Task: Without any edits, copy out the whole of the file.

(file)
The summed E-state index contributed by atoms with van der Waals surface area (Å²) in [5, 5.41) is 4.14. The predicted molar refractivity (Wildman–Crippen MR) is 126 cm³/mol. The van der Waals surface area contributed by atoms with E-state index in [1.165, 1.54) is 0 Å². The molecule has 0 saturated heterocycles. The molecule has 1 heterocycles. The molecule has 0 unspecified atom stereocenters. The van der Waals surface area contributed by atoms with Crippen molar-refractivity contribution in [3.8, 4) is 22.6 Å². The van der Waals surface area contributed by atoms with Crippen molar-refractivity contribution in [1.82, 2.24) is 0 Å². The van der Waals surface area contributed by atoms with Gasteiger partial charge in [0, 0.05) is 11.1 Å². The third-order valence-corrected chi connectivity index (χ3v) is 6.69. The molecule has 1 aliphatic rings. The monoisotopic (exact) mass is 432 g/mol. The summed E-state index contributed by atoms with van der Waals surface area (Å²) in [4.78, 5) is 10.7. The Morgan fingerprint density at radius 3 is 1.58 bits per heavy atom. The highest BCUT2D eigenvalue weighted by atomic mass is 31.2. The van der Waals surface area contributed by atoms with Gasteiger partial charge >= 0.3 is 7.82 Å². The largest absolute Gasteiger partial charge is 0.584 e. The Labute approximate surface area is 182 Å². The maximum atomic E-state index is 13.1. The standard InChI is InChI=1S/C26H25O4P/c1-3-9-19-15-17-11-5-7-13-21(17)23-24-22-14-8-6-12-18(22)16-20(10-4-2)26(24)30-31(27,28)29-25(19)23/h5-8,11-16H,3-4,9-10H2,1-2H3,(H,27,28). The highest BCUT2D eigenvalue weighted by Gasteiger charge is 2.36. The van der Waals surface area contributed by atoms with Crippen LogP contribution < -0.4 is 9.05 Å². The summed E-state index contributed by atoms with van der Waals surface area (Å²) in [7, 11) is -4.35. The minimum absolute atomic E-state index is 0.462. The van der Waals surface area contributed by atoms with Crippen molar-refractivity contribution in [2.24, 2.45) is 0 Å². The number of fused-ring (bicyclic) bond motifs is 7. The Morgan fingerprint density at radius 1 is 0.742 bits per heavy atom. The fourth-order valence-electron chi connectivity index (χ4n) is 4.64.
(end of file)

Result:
The summed E-state index contributed by atoms with van der Waals surface area (Å²) in [5, 5.41) is 4.14. The predicted molar refractivity (Wildman–Crippen MR) is 126 cm³/mol. The van der Waals surface area contributed by atoms with E-state index in [1.165, 1.54) is 0 Å². The molecule has 0 saturated heterocycles. The molecule has 1 heterocycles. The molecule has 0 unspecified atom stereocenters. The van der Waals surface area contributed by atoms with Crippen molar-refractivity contribution in [3.8, 4) is 22.6 Å². The van der Waals surface area contributed by atoms with Crippen molar-refractivity contribution in [1.82, 2.24) is 0 Å². The van der Waals surface area contributed by atoms with Gasteiger partial charge in [0, 0.05) is 11.1 Å². The third-order valence-corrected chi connectivity index (χ3v) is 6.69. The molecule has 1 aliphatic rings. The monoisotopic (exact) mass is 432 g/mol. The summed E-state index contributed by atoms with van der Waals surface area (Å²) in [4.78, 5) is 10.7. The Morgan fingerprint density at radius 3 is 1.58 bits per heavy atom. The highest BCUT2D eigenvalue weighted by atomic mass is 31.2. The van der Waals surface area contributed by atoms with Gasteiger partial charge >= 0.3 is 7.82 Å². The largest absolute Gasteiger partial charge is 0.584 e. The Labute approximate surface area is 182 Å². The maximum atomic E-state index is 13.1. The standard InChI is InChI=1S/C26H25O4P/c1-3-9-19-15-17-11-5-7-13-21(17)23-24-22-14-8-6-12-18(22)16-20(10-4-2)26(24)30-31(27,28)29-25(19)23/h5-8,11-16H,3-4,9-10H2,1-2H3,(H,27,28). The highest BCUT2D eigenvalue weighted by Gasteiger charge is 2.36. The van der Waals surface area contributed by atoms with Crippen LogP contribution < -0.4 is 9.05 Å². The summed E-state index contributed by atoms with van der Waals surface area (Å²) in [7, 11) is -4.35. The minimum absolute atomic E-state index is 0.462. The van der Waals surface area contributed by atoms with Crippen molar-refractivity contribution in [2.24, 2.45) is 0 Å². The number of fused-ring (bicyclic) bond motifs is 7. The Morgan fingerprint density at radius 1 is 0.742 bits per heavy atom. The fourth-order valence-electron chi connectivity index (χ4n) is 4.64.